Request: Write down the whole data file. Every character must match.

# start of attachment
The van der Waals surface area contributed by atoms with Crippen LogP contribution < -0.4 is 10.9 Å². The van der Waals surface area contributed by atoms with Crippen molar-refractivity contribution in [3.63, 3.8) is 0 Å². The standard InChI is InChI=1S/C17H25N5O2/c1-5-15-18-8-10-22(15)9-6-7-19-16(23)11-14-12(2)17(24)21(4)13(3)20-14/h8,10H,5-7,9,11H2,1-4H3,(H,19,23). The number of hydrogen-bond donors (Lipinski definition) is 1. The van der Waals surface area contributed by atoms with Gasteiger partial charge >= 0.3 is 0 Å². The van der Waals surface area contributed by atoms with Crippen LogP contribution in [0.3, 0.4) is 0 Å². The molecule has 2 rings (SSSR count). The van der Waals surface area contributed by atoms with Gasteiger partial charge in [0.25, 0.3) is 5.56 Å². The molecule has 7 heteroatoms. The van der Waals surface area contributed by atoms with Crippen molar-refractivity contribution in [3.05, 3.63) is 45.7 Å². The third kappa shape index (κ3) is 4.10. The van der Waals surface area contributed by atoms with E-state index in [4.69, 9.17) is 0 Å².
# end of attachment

The van der Waals surface area contributed by atoms with Crippen LogP contribution < -0.4 is 10.9 Å². The van der Waals surface area contributed by atoms with Crippen molar-refractivity contribution in [3.63, 3.8) is 0 Å². The standard InChI is InChI=1S/C17H25N5O2/c1-5-15-18-8-10-22(15)9-6-7-19-16(23)11-14-12(2)17(24)21(4)13(3)20-14/h8,10H,5-7,9,11H2,1-4H3,(H,19,23). The number of hydrogen-bond donors (Lipinski definition) is 1. The van der Waals surface area contributed by atoms with Gasteiger partial charge >= 0.3 is 0 Å². The van der Waals surface area contributed by atoms with Crippen LogP contribution in [0.3, 0.4) is 0 Å². The molecule has 2 rings (SSSR count). The van der Waals surface area contributed by atoms with Gasteiger partial charge in [0.25, 0.3) is 5.56 Å². The molecule has 7 heteroatoms. The van der Waals surface area contributed by atoms with Crippen molar-refractivity contribution in [3.05, 3.63) is 45.7 Å². The third kappa shape index (κ3) is 4.10. The van der Waals surface area contributed by atoms with E-state index in [4.69, 9.17) is 0 Å².